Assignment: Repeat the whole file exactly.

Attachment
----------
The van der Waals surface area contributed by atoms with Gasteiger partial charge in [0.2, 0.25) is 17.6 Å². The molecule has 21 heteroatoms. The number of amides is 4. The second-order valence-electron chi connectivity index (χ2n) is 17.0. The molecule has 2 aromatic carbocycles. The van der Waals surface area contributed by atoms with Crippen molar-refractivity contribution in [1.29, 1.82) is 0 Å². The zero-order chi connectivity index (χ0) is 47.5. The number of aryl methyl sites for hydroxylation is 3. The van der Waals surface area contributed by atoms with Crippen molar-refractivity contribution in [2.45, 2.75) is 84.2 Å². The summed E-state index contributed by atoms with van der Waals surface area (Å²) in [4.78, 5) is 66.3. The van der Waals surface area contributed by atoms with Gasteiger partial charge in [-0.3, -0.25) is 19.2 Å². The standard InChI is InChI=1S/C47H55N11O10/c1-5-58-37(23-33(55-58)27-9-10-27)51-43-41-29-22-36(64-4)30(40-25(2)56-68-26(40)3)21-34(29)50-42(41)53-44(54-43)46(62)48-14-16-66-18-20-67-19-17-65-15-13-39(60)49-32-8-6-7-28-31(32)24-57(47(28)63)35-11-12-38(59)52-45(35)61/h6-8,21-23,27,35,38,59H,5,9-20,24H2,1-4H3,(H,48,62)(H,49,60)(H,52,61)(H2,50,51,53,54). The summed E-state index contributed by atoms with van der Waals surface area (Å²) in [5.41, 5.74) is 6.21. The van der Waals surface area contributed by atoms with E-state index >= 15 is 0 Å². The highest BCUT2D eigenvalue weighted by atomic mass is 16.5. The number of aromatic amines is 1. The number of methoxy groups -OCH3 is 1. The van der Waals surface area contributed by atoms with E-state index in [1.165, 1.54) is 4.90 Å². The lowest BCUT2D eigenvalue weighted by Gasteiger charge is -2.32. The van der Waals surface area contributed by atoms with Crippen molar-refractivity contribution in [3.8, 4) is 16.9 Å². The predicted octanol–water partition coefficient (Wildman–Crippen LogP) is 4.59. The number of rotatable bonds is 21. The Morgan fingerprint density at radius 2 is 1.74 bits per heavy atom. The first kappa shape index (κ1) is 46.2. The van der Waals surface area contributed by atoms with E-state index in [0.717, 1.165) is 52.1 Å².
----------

The van der Waals surface area contributed by atoms with Gasteiger partial charge in [0.2, 0.25) is 17.6 Å². The molecule has 21 heteroatoms. The number of amides is 4. The second-order valence-electron chi connectivity index (χ2n) is 17.0. The molecule has 2 aromatic carbocycles. The van der Waals surface area contributed by atoms with Crippen molar-refractivity contribution in [1.29, 1.82) is 0 Å². The zero-order chi connectivity index (χ0) is 47.5. The number of aryl methyl sites for hydroxylation is 3. The van der Waals surface area contributed by atoms with Crippen molar-refractivity contribution in [2.45, 2.75) is 84.2 Å². The summed E-state index contributed by atoms with van der Waals surface area (Å²) in [4.78, 5) is 66.3. The van der Waals surface area contributed by atoms with Gasteiger partial charge in [-0.3, -0.25) is 19.2 Å². The standard InChI is InChI=1S/C47H55N11O10/c1-5-58-37(23-33(55-58)27-9-10-27)51-43-41-29-22-36(64-4)30(40-25(2)56-68-26(40)3)21-34(29)50-42(41)53-44(54-43)46(62)48-14-16-66-18-20-67-19-17-65-15-13-39(60)49-32-8-6-7-28-31(32)24-57(47(28)63)35-11-12-38(59)52-45(35)61/h6-8,21-23,27,35,38,59H,5,9-20,24H2,1-4H3,(H,48,62)(H,49,60)(H,52,61)(H2,50,51,53,54). The summed E-state index contributed by atoms with van der Waals surface area (Å²) in [5.41, 5.74) is 6.21. The van der Waals surface area contributed by atoms with E-state index >= 15 is 0 Å². The highest BCUT2D eigenvalue weighted by atomic mass is 16.5. The number of aromatic amines is 1. The number of methoxy groups -OCH3 is 1. The van der Waals surface area contributed by atoms with E-state index in [1.165, 1.54) is 4.90 Å². The lowest BCUT2D eigenvalue weighted by Gasteiger charge is -2.32. The van der Waals surface area contributed by atoms with Crippen molar-refractivity contribution in [3.8, 4) is 16.9 Å². The predicted octanol–water partition coefficient (Wildman–Crippen LogP) is 4.59. The number of rotatable bonds is 21. The Morgan fingerprint density at radius 2 is 1.74 bits per heavy atom. The first kappa shape index (κ1) is 46.2. The van der Waals surface area contributed by atoms with E-state index in [0.717, 1.165) is 52.1 Å².